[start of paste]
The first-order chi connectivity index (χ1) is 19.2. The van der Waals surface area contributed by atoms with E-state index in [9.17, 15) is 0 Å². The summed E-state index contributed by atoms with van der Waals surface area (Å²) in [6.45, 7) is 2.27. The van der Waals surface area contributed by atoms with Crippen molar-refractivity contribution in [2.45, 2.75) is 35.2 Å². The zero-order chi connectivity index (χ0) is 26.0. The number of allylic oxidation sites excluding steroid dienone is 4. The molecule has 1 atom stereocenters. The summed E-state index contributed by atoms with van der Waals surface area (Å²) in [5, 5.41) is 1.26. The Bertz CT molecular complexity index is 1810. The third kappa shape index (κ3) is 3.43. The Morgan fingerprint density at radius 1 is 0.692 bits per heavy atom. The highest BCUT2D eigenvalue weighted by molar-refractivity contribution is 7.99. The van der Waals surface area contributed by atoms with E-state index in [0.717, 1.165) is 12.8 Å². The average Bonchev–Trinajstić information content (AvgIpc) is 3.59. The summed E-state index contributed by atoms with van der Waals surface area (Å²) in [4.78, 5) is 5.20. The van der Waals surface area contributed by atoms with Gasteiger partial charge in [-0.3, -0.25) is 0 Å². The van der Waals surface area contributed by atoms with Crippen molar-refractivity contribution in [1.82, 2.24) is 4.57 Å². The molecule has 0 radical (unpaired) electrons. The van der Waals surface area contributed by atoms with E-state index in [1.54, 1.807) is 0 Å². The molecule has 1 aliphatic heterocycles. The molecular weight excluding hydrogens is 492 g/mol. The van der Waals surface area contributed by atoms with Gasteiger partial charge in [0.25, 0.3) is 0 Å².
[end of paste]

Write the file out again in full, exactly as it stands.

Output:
The first-order chi connectivity index (χ1) is 19.2. The van der Waals surface area contributed by atoms with E-state index in [9.17, 15) is 0 Å². The summed E-state index contributed by atoms with van der Waals surface area (Å²) in [6.45, 7) is 2.27. The van der Waals surface area contributed by atoms with Crippen molar-refractivity contribution in [2.45, 2.75) is 35.2 Å². The zero-order chi connectivity index (χ0) is 26.0. The number of allylic oxidation sites excluding steroid dienone is 4. The molecule has 1 atom stereocenters. The summed E-state index contributed by atoms with van der Waals surface area (Å²) in [5, 5.41) is 1.26. The Bertz CT molecular complexity index is 1810. The third kappa shape index (κ3) is 3.43. The Morgan fingerprint density at radius 1 is 0.692 bits per heavy atom. The highest BCUT2D eigenvalue weighted by molar-refractivity contribution is 7.99. The van der Waals surface area contributed by atoms with E-state index in [0.717, 1.165) is 12.8 Å². The average Bonchev–Trinajstić information content (AvgIpc) is 3.59. The summed E-state index contributed by atoms with van der Waals surface area (Å²) in [4.78, 5) is 5.20. The van der Waals surface area contributed by atoms with Gasteiger partial charge in [-0.3, -0.25) is 0 Å². The van der Waals surface area contributed by atoms with Crippen molar-refractivity contribution in [1.82, 2.24) is 4.57 Å². The molecule has 0 radical (unpaired) electrons. The van der Waals surface area contributed by atoms with E-state index in [1.54, 1.807) is 0 Å². The molecule has 1 aliphatic heterocycles. The molecular weight excluding hydrogens is 492 g/mol. The van der Waals surface area contributed by atoms with Gasteiger partial charge in [0.25, 0.3) is 0 Å².